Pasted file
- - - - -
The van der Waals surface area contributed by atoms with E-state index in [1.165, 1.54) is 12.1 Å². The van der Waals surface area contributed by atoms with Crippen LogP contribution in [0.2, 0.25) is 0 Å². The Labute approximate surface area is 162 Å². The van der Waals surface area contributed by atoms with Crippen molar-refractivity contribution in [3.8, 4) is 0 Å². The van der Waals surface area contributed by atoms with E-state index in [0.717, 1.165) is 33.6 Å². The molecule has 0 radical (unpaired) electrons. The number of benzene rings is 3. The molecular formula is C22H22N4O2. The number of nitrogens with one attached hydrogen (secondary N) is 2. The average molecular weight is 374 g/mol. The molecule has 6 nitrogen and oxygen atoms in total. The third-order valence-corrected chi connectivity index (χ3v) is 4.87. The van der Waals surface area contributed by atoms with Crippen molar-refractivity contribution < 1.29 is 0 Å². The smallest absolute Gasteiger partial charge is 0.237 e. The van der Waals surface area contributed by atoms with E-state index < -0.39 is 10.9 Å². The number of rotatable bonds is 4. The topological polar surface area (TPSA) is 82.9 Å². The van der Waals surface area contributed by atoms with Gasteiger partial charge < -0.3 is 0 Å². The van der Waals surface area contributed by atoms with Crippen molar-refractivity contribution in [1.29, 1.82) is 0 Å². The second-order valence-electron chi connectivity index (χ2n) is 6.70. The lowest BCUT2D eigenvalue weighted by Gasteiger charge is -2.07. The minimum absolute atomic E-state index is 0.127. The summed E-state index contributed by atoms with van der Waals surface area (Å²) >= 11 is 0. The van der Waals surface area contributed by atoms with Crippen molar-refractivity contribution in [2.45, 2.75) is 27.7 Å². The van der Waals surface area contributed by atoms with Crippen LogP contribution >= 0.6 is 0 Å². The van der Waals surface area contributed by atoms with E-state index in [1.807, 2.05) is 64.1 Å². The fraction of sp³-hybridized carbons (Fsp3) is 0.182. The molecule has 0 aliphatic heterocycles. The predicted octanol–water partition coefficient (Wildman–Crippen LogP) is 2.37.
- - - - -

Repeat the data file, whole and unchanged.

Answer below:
The van der Waals surface area contributed by atoms with E-state index in [1.165, 1.54) is 12.1 Å². The van der Waals surface area contributed by atoms with Crippen LogP contribution in [0.2, 0.25) is 0 Å². The Labute approximate surface area is 162 Å². The van der Waals surface area contributed by atoms with Crippen molar-refractivity contribution in [3.8, 4) is 0 Å². The van der Waals surface area contributed by atoms with E-state index in [0.717, 1.165) is 33.6 Å². The molecule has 0 radical (unpaired) electrons. The number of benzene rings is 3. The molecular formula is C22H22N4O2. The number of nitrogens with one attached hydrogen (secondary N) is 2. The average molecular weight is 374 g/mol. The molecule has 6 nitrogen and oxygen atoms in total. The third-order valence-corrected chi connectivity index (χ3v) is 4.87. The van der Waals surface area contributed by atoms with Crippen molar-refractivity contribution < 1.29 is 0 Å². The smallest absolute Gasteiger partial charge is 0.237 e. The van der Waals surface area contributed by atoms with E-state index < -0.39 is 10.9 Å². The number of rotatable bonds is 4. The topological polar surface area (TPSA) is 82.9 Å². The van der Waals surface area contributed by atoms with Gasteiger partial charge < -0.3 is 0 Å². The van der Waals surface area contributed by atoms with Crippen molar-refractivity contribution in [1.29, 1.82) is 0 Å². The second-order valence-electron chi connectivity index (χ2n) is 6.70. The lowest BCUT2D eigenvalue weighted by Gasteiger charge is -2.07. The minimum absolute atomic E-state index is 0.127. The summed E-state index contributed by atoms with van der Waals surface area (Å²) >= 11 is 0. The van der Waals surface area contributed by atoms with Crippen molar-refractivity contribution in [2.45, 2.75) is 27.7 Å². The van der Waals surface area contributed by atoms with Crippen LogP contribution >= 0.6 is 0 Å². The van der Waals surface area contributed by atoms with E-state index in [1.807, 2.05) is 64.1 Å². The fraction of sp³-hybridized carbons (Fsp3) is 0.182. The molecule has 0 aliphatic heterocycles. The predicted octanol–water partition coefficient (Wildman–Crippen LogP) is 2.37.